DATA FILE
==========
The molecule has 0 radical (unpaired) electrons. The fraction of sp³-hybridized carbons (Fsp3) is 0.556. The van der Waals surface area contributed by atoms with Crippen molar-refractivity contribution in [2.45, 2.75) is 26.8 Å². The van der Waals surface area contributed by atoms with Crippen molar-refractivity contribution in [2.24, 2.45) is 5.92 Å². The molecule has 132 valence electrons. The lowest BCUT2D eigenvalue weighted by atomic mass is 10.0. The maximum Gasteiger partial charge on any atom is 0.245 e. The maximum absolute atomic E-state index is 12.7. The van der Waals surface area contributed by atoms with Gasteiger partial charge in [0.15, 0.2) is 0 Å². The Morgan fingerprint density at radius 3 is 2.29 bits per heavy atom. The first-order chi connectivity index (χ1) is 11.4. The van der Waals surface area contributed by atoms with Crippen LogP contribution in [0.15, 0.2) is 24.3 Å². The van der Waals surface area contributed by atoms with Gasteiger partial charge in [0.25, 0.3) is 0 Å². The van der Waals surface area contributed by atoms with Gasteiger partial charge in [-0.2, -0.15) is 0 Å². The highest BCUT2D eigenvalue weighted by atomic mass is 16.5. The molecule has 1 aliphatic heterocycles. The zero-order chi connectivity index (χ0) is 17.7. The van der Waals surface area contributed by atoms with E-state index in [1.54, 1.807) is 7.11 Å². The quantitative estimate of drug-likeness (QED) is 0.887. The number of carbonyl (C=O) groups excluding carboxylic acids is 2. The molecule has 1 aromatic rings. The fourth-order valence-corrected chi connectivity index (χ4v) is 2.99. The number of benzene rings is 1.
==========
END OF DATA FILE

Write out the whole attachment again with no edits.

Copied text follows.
The molecule has 0 radical (unpaired) electrons. The fraction of sp³-hybridized carbons (Fsp3) is 0.556. The van der Waals surface area contributed by atoms with Crippen molar-refractivity contribution in [2.45, 2.75) is 26.8 Å². The van der Waals surface area contributed by atoms with Crippen molar-refractivity contribution in [2.24, 2.45) is 5.92 Å². The molecule has 132 valence electrons. The lowest BCUT2D eigenvalue weighted by atomic mass is 10.0. The maximum Gasteiger partial charge on any atom is 0.245 e. The maximum absolute atomic E-state index is 12.7. The van der Waals surface area contributed by atoms with Gasteiger partial charge in [0.15, 0.2) is 0 Å². The Morgan fingerprint density at radius 3 is 2.29 bits per heavy atom. The first-order chi connectivity index (χ1) is 11.4. The van der Waals surface area contributed by atoms with Crippen LogP contribution in [0.15, 0.2) is 24.3 Å². The van der Waals surface area contributed by atoms with Gasteiger partial charge in [0.25, 0.3) is 0 Å². The van der Waals surface area contributed by atoms with Gasteiger partial charge in [-0.2, -0.15) is 0 Å². The highest BCUT2D eigenvalue weighted by atomic mass is 16.5. The molecule has 1 aliphatic heterocycles. The zero-order chi connectivity index (χ0) is 17.7. The van der Waals surface area contributed by atoms with E-state index in [1.54, 1.807) is 7.11 Å². The quantitative estimate of drug-likeness (QED) is 0.887. The number of carbonyl (C=O) groups excluding carboxylic acids is 2. The molecule has 1 aromatic rings. The fourth-order valence-corrected chi connectivity index (χ4v) is 2.99. The number of benzene rings is 1.